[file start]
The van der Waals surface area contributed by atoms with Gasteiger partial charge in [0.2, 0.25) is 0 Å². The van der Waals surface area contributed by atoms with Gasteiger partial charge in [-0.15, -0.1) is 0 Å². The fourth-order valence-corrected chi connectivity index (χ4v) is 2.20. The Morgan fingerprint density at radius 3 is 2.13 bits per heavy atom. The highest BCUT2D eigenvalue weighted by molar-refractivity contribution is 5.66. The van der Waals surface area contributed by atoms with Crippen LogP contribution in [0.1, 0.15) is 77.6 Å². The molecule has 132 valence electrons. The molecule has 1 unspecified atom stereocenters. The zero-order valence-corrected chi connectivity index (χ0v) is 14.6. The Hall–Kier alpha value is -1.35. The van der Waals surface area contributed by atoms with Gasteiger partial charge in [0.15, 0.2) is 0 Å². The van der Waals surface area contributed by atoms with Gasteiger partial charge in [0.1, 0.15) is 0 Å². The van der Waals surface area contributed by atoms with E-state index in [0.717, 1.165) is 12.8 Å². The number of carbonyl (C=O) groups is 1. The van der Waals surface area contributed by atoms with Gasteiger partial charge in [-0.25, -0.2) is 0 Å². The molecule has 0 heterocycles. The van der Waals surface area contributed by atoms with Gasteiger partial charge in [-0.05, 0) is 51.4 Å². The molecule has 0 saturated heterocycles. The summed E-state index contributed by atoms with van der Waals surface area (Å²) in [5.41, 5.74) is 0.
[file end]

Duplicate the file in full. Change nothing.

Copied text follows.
The van der Waals surface area contributed by atoms with Gasteiger partial charge in [0.2, 0.25) is 0 Å². The van der Waals surface area contributed by atoms with Gasteiger partial charge in [-0.15, -0.1) is 0 Å². The fourth-order valence-corrected chi connectivity index (χ4v) is 2.20. The Morgan fingerprint density at radius 3 is 2.13 bits per heavy atom. The highest BCUT2D eigenvalue weighted by molar-refractivity contribution is 5.66. The van der Waals surface area contributed by atoms with Crippen LogP contribution in [0.1, 0.15) is 77.6 Å². The molecule has 132 valence electrons. The molecule has 1 unspecified atom stereocenters. The zero-order valence-corrected chi connectivity index (χ0v) is 14.6. The Hall–Kier alpha value is -1.35. The van der Waals surface area contributed by atoms with Gasteiger partial charge in [0.15, 0.2) is 0 Å². The van der Waals surface area contributed by atoms with Gasteiger partial charge in [0.1, 0.15) is 0 Å². The van der Waals surface area contributed by atoms with E-state index in [0.717, 1.165) is 12.8 Å². The number of carbonyl (C=O) groups is 1. The van der Waals surface area contributed by atoms with Gasteiger partial charge in [-0.25, -0.2) is 0 Å². The molecule has 0 heterocycles. The van der Waals surface area contributed by atoms with Gasteiger partial charge in [-0.05, 0) is 51.4 Å². The molecule has 0 saturated heterocycles. The summed E-state index contributed by atoms with van der Waals surface area (Å²) in [5.41, 5.74) is 0.